If there’s one thing I’ve learned in my years of traveling and living abroad, it’s this: There is no perfect place on Earth.
In the years leading up to our move overseas, I knew I was ready to leave the United States. As an American living on American soil, however, it’s not okay to dislike a lot of things about the country you were born in. If you voice the way you really feel or believe aloud, you’re labeled “unpatriotic” or “un-American,” as if having an opinion that goes against the norm somehow makes you less of a person.
Well, I’m calling bullshit on the whole façade.
Since moving to Ukraine, I’ve returned to the U.S. twice for a few weeks at a time. Returning to the United States is amazing in so many ways. I savor the time I spend with loved ones. It’s so easy to be surrounded by the English language. Everything is so freaking convenient. And the library. Oh, the library.
Though I had experienced similar feelings upon returning to America post-Peace Corps service living in Kenya, everything feels particularly pronounced now. It’s bad enough that I have to pay taxes into a government with policies I oppose even if I never step foot on American soil, but I hate spending money on a daily basis in a country that elected a buffoon as its president. And, reflecting on these trips over the past month since I’ve been home from my most recent American excursion, I’ve realized one of the things that rubs me wrong about the U.S. is that, as a whole, there seems to be a belief that it is somehow better than other places.
I know that’s a generalization, and it certainly doesn’t apply to many individuals. However, there is a mindset of superiority that is incredibly pervasive that hangs over the country as a whole.
Please don’t misunderstand me: I think the United States is a great country. But it is not the only country in the world nor the most progressive. And it’s certainly not the best one. I don’t think that label can be claimed by any country, quite frankly.
However, there are many countries that are light years ahead of America in many ways, and I think it’d be wise for my country of birth to take detailed notes on what they do right.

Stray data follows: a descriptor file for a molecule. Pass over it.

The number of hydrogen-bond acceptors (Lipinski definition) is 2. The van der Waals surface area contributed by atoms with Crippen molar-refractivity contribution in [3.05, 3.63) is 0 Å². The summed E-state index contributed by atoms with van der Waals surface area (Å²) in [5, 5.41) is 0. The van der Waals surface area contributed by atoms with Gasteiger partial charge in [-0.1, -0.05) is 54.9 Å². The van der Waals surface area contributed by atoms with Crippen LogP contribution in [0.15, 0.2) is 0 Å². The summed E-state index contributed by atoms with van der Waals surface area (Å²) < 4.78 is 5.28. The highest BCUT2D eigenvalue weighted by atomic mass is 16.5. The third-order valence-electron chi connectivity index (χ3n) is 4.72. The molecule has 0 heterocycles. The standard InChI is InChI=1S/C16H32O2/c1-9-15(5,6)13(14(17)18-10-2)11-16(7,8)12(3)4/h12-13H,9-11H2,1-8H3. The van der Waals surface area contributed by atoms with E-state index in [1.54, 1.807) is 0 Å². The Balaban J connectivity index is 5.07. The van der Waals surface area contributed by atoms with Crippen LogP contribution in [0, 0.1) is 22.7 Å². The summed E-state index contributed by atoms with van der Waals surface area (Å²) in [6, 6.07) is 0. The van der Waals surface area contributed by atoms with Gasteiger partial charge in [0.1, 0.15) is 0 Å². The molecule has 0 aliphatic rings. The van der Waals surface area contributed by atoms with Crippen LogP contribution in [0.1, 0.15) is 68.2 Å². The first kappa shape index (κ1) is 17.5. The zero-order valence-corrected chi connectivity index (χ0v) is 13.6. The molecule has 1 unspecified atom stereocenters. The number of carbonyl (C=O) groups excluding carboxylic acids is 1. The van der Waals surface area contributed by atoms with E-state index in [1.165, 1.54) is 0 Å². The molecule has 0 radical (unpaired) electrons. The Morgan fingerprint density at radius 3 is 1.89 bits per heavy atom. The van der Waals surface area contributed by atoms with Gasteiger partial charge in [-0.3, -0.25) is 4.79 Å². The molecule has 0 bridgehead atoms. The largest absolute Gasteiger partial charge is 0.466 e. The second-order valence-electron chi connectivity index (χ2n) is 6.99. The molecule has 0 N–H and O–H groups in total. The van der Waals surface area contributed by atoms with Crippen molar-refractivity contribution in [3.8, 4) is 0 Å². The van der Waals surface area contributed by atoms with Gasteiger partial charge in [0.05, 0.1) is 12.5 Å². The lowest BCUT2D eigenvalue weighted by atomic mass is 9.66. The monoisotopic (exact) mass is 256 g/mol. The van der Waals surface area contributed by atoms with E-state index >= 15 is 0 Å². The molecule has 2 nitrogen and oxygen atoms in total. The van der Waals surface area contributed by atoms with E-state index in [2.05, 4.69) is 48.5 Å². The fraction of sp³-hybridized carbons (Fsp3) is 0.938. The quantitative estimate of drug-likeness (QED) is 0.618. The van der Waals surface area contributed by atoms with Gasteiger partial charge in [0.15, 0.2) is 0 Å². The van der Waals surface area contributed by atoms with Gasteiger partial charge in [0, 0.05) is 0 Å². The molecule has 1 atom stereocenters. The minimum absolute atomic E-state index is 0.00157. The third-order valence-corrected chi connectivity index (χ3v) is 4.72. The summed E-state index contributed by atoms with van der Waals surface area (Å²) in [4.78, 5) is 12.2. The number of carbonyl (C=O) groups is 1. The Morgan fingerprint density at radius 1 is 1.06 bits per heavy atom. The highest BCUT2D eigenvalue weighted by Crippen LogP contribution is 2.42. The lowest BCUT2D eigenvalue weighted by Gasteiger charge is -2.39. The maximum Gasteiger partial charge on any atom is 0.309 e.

Is this unpatriotic? Un-American, even? In my opinion, it’s honest. And sometimes the truth hurts.
Dear America: You’re doing it wrong.
You’re too damn loud.
I miss not having English-language speakers surrounding me when I go out and about in Kyiv. Communication with store clerks or waitresses or the average person on the street often defaults to Google Translate and sign language. And it works, but I miss hearing English.
What I do not miss is hearing Americans talk. They are So Damn Loud. Americans use language like a verbal block, pushing people around by speaking louder and louder until no one can enter the space with their own voices.
Take a breath and just be quiet. It’s okay. You don’t have to talk all the time, and you certainly don’t need to talk as loud as you do. In fact, my mental health would thank you if you’d just turn it down a notch.
Bigger is not better.
Seriously, is there any good reason why anyone needs to buy a half-gallon of syrup, a pound of chocolate chips or a box of cereal the size of a small television? I don’t think so.
For us, a trip to the market only ever equates to two reusable shopping bags, and that’s only because a four-pack of toilet paper takes up a sizable amount of space. (I typed that sentence and realized I don’t even know if it’s possible to buy a four-pack of toilet paper in the U.S. I only ever bought them in packs of 12 or 16 or 24 — something I can’t even imagine doing that now.) People rolled full carts out of the grocery store, transferring a dozen bags into their oversized vehicles, and it truly mystified me. What could anyone possibly need that fills so many bags?
The whole “super size” me joke about America is real. Take-out cups of soda from convenience stores contain far more sugary liquid than any person should ever ingest. Fast food menus are so overwhelming, it’s challenging just to order a burger and fries. Massive big-box stores. So much junk mail. An incredible amount of stuff for stuff’s sake.
Embarrassing confession: Though I prefer American chewing gum better than gum I can buy in other countries, I can only chew half a stick at a time. A full stick of gum is simply too big.